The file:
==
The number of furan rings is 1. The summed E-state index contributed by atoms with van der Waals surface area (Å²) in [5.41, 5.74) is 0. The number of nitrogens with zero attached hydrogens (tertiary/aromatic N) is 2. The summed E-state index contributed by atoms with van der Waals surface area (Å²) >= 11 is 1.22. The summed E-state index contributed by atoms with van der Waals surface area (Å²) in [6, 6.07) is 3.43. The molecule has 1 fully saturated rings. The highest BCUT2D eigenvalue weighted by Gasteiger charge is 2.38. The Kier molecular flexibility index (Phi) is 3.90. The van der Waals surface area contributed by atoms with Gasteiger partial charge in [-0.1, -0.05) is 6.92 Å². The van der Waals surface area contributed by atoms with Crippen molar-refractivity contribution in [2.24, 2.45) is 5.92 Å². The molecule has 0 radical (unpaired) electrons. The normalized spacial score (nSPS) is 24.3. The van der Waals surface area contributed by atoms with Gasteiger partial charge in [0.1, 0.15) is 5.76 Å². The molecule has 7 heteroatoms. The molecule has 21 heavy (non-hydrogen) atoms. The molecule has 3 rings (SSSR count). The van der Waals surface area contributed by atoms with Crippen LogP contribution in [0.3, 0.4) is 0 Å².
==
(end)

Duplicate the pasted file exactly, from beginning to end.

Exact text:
The number of furan rings is 1. The summed E-state index contributed by atoms with van der Waals surface area (Å²) in [5.41, 5.74) is 0. The number of nitrogens with zero attached hydrogens (tertiary/aromatic N) is 2. The summed E-state index contributed by atoms with van der Waals surface area (Å²) >= 11 is 1.22. The summed E-state index contributed by atoms with van der Waals surface area (Å²) in [6, 6.07) is 3.43. The molecule has 1 fully saturated rings. The highest BCUT2D eigenvalue weighted by Gasteiger charge is 2.38. The Kier molecular flexibility index (Phi) is 3.90. The van der Waals surface area contributed by atoms with Gasteiger partial charge in [-0.1, -0.05) is 6.92 Å². The van der Waals surface area contributed by atoms with Crippen molar-refractivity contribution in [2.24, 2.45) is 5.92 Å². The molecule has 0 radical (unpaired) electrons. The normalized spacial score (nSPS) is 24.3. The van der Waals surface area contributed by atoms with Gasteiger partial charge in [0.1, 0.15) is 5.76 Å². The molecule has 7 heteroatoms. The molecule has 21 heavy (non-hydrogen) atoms. The molecule has 3 rings (SSSR count). The van der Waals surface area contributed by atoms with Crippen LogP contribution in [0.3, 0.4) is 0 Å².